LT: July 4, 1864: William B. Phillips to Annie Richards

   

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in Phillips William Beynon

In this letter1, William Beynon Phillips of the 2nd Pennsylvania Provisional Heavy Artillery writes his future wife Annie Richards from the siege trenches before Petersburg. In the letter, he describes the June 17, 1864 assault on the Rebel fortifications.

Headquarters, Provisional 2nd Pennsylvania Heavy Artillery
2nd Brigade, 1st Division, 9th Army Corps
Near Petersburg, Virginia
Fourth of July, 1864 (Evening)

Dear Annie,

I am exceedingly happy to answer your letter (or wee note) received yesterday. I would scold you for such a puny thing as that was, but, that you were so kind as to put some trouble on something which I prize very highly, and am very, very thankful indeed. Now my dear, what shall I say? I say that another Fourth is about receding into that eternity, which many of us poor fellows are threatened with, spent, I need not add in not the most agreeable manner, cooped up, and not dare stand up to straighten a stiffened limb without getting a reminder, from those fellows over the field, who are very careless in firing their pieces, they may hit a fellow. The only agreeable feature in the day is that we have all day been expecting “to move on the enemy’s works” or at least a lively artillery duel. But I am disappointed even in this. Everything and everyone has been quieter than I have experienced in the campaign. [There is] nothing to be heard but the sharpshooters who, like the wicked, are never at rest. A plague on them.

We had a big treat today. Somebody sent us a barrel of onions, and about 200 pickles. The boys have a breath this evening more strong than sweet. If the “ Johnnies ” ever attempt a break tonight, I half believe they’ll be driven back by the rather strong odor of onions. Since I wrote you last, nothing has transpired in Army matters – only that from there we have advanced some 900 yards. I hardly like this monotonous business of besieging. There is not enough excitement to counterbalance the danger. But I must grin and bear it, take a smoke, and build castles in the air. It’s no use, you know, to despond, but to hope on, hope ever, and make calculations for some good old time I am going to have next winter. I believe I am a lucky youth. I suppose – if you only saw what the Rebs have thrown at me for the last 60 days – you would think so too. But on that awful 17th [of] June , [the battlefield] was the hottest place yet. I was so excited, that I knew nothing of the danger. My eyes saw all, in red and flame, but I could not digest it somehow. [The] only thing I knew I was rushing [forward], half carried on by some other power than myself, until I tumbled head and heels in the rebel works, to see the “Johnnies” put through the woods beyond. But I didn’t stay there long, for they rallied and drove us out. But the next time we made them leave, and stay at a respectable distance of some 1000 yards.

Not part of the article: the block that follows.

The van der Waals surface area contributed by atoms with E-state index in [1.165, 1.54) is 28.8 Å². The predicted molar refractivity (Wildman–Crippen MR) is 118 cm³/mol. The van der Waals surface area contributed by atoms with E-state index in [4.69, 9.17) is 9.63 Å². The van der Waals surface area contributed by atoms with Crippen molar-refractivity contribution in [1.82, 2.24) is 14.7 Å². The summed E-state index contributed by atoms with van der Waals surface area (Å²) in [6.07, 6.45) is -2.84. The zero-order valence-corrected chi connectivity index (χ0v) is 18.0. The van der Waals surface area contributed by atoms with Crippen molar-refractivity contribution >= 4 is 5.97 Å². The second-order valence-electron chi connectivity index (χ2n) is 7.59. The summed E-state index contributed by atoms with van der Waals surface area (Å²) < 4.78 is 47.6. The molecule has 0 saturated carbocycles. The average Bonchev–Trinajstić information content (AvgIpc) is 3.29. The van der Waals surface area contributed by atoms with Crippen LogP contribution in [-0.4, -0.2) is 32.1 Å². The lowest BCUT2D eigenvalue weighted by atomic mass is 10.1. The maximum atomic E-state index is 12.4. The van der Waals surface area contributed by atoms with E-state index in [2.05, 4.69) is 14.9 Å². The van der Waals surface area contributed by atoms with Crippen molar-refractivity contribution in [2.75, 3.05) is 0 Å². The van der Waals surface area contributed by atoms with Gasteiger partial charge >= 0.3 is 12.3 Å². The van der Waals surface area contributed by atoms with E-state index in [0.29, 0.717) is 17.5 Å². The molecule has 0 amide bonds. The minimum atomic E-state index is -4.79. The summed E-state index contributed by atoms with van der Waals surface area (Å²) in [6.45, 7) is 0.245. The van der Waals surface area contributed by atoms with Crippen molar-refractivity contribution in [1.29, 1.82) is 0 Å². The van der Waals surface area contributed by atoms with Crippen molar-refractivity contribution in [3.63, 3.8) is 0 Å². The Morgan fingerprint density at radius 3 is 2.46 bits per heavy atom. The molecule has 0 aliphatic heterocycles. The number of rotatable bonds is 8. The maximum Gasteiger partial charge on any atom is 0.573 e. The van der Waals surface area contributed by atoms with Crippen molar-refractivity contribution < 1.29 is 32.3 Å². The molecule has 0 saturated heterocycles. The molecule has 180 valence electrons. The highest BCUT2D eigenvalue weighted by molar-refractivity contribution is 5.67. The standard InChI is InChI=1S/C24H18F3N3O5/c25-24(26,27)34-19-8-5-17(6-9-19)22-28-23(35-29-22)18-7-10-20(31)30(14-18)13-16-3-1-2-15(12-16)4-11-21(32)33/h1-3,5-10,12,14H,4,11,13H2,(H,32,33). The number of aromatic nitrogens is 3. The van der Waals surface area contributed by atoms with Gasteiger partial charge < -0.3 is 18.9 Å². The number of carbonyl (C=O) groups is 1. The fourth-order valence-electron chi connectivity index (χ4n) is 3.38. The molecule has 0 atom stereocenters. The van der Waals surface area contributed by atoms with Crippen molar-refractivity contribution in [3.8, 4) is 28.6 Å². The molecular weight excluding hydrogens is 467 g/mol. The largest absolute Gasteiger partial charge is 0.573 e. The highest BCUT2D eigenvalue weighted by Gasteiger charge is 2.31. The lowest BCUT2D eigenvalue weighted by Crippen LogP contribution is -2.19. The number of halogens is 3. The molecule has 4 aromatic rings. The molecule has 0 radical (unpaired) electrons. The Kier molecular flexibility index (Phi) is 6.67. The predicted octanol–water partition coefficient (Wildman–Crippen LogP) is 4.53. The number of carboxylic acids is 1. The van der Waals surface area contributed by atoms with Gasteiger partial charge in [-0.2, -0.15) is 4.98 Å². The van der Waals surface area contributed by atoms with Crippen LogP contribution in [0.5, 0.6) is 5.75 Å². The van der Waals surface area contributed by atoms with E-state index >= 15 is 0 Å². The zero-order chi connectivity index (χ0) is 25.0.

Fighting is a serious business, Annie. It’s no use for any one to say that he cares nothing for a battle. I do. I don’t like it. But when I am ordered into it, I go. And after getting up my pride a little, I manage to stand up to the scratch as good as anyone – I mean that – when I have to run up on a charge, right in teeth of their batteries. I don’t care half as much when the rebels attack us. Then by George, the shoe pinches on the other foot. My stock in trade to do this business is about an ounce of courage and the balance in pride and honor. With that, I manage to put on a bold face and give the Rebs a dusting now and then.

Now I suppose you will find a good many errors in this letter. Excuse them, my dear, if you please. Those confounded sharpshooters have a particular spike on my headquarters, and the dust flies all over from their shots, fired onto my embankments. That, you know, is not very pleasant. Then those abominable mortars – they are opening again and, from the fact of our lines of battle being between the Rebel Artillery and our own, and both sides working their guns to silence the other, we are in a nice fix.

I am going to get out of this business next winter, as soon as the campaign is over. I believe I can find something more agreeable, where the idea of getting cut up into nobody knows what is not entertained. My love to Sue , and tell her I am expecting a letter from her. There goes another. Phiz, bang.

Write soon. Write often. Love to all. Now I am done.

Goodbye, Good night. My best affection and love,

Yours & Yours, Amen — William

Source:

  1. Phillips, William B. Letter to Annie Richards. 4 July 1864. The Civil War Letters of William Beynon Phillips, 1864.  Letter used with the written permission of Greg Taylor.  All rights reserved.  No reproduction of this letter may occur without the express written consent of Greg Taylor.

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